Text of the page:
Do Not Track

This site currently does not respond to Do Not Track signals.


Pearson uses appropriate physical, administrative and technical security measures to protect personal information from unauthorized access, use and disclosure.


This site is not directed to children under the age of 13.


Pearson may send or direct marketing communications to users, provided that

  • Pearson will not use personal information collected or processed as a K-12 school service provider for the purpose of directed or targeted advertising.
  • Such marketing is consistent with applicable law and Pearson's legal obligations.
  • Pearson will not knowingly direct or send marketing communications to an individual who has expressed a preference not to receive marketing.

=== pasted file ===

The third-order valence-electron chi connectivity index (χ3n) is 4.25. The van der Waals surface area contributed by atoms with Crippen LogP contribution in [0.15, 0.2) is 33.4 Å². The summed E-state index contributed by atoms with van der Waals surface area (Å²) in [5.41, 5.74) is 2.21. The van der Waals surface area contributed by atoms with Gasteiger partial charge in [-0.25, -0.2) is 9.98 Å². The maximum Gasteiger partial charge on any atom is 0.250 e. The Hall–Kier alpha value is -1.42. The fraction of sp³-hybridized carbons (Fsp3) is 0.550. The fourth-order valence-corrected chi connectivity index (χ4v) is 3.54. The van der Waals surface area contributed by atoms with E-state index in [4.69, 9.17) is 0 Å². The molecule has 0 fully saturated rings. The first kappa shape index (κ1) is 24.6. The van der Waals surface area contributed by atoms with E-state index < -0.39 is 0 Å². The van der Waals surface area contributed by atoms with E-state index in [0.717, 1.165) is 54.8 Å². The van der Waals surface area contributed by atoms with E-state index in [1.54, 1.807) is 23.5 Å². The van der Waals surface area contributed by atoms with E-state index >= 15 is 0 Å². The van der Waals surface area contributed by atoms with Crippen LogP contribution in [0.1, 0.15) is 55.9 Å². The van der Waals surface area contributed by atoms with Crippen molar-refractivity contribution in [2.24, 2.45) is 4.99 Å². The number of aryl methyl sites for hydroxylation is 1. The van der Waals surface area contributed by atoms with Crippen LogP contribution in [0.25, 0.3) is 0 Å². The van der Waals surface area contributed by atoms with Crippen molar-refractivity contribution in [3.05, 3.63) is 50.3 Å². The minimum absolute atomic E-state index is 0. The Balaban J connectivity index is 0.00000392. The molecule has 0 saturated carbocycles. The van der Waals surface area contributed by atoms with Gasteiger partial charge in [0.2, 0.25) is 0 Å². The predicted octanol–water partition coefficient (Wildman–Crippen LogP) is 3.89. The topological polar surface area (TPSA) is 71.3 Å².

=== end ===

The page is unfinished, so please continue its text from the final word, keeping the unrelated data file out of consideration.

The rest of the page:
• Where required by applicable law, express or implied consent to marketing exists and has not been withdrawn.

Pearson may provide personal information to a third party service provider on a restricted basis to provide marketing solely on behalf of Pearson or an affiliate or customer for whom Pearson is a service provider. Marketing preferences may be changed at any time.

Correcting/Updating Personal Information

If a user's personally identifiable information changes (such as your postal address or email address), we provide a way to correct or update that user's personal data provided to us. This can be done on the Account page. If a user no longer desires our service and desires to delete his or her account, please contact us at customer-service@informit.com and we will process the deletion of a user's account.


Users can always make an informed choice as to whether they should proceed with certain services offered by InformIT. If you choose to remove yourself from our mailing list(s) simply visit the following page and uncheck any communication you no longer want to receive: www.informit.com/u.aspx.